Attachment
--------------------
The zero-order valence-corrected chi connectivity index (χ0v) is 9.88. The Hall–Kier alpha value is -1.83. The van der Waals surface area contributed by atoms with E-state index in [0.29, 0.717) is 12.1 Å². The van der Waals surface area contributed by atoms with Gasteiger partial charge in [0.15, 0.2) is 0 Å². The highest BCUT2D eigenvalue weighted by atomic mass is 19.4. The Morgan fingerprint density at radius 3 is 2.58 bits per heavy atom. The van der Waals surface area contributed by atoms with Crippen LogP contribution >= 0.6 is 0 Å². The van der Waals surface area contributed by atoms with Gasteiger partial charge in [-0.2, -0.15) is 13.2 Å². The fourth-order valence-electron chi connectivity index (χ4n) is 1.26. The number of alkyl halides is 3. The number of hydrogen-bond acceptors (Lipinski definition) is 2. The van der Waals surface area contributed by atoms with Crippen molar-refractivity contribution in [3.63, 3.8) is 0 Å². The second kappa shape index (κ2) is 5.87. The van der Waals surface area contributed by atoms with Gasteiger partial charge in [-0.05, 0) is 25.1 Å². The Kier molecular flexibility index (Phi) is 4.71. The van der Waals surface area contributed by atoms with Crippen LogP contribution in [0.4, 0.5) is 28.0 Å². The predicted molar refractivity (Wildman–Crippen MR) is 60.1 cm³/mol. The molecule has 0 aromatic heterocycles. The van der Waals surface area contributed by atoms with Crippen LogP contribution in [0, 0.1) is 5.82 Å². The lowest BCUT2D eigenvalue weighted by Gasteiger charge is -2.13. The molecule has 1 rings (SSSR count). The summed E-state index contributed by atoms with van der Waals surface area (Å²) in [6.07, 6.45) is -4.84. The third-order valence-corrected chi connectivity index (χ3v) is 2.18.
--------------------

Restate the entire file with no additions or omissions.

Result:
The zero-order valence-corrected chi connectivity index (χ0v) is 9.88. The Hall–Kier alpha value is -1.83. The van der Waals surface area contributed by atoms with E-state index in [0.29, 0.717) is 12.1 Å². The van der Waals surface area contributed by atoms with Gasteiger partial charge in [0.15, 0.2) is 0 Å². The highest BCUT2D eigenvalue weighted by atomic mass is 19.4. The Morgan fingerprint density at radius 3 is 2.58 bits per heavy atom. The van der Waals surface area contributed by atoms with Crippen LogP contribution >= 0.6 is 0 Å². The van der Waals surface area contributed by atoms with Gasteiger partial charge in [-0.2, -0.15) is 13.2 Å². The fourth-order valence-electron chi connectivity index (χ4n) is 1.26. The number of alkyl halides is 3. The number of hydrogen-bond acceptors (Lipinski definition) is 2. The van der Waals surface area contributed by atoms with Crippen molar-refractivity contribution in [3.63, 3.8) is 0 Å². The second kappa shape index (κ2) is 5.87. The van der Waals surface area contributed by atoms with Gasteiger partial charge in [-0.05, 0) is 25.1 Å². The Kier molecular flexibility index (Phi) is 4.71. The van der Waals surface area contributed by atoms with Crippen LogP contribution in [0.4, 0.5) is 28.0 Å². The predicted molar refractivity (Wildman–Crippen MR) is 60.1 cm³/mol. The molecule has 0 aromatic heterocycles. The van der Waals surface area contributed by atoms with Crippen LogP contribution in [0, 0.1) is 5.82 Å². The lowest BCUT2D eigenvalue weighted by Gasteiger charge is -2.13. The molecule has 1 rings (SSSR count). The summed E-state index contributed by atoms with van der Waals surface area (Å²) in [6.07, 6.45) is -4.84. The third-order valence-corrected chi connectivity index (χ3v) is 2.18.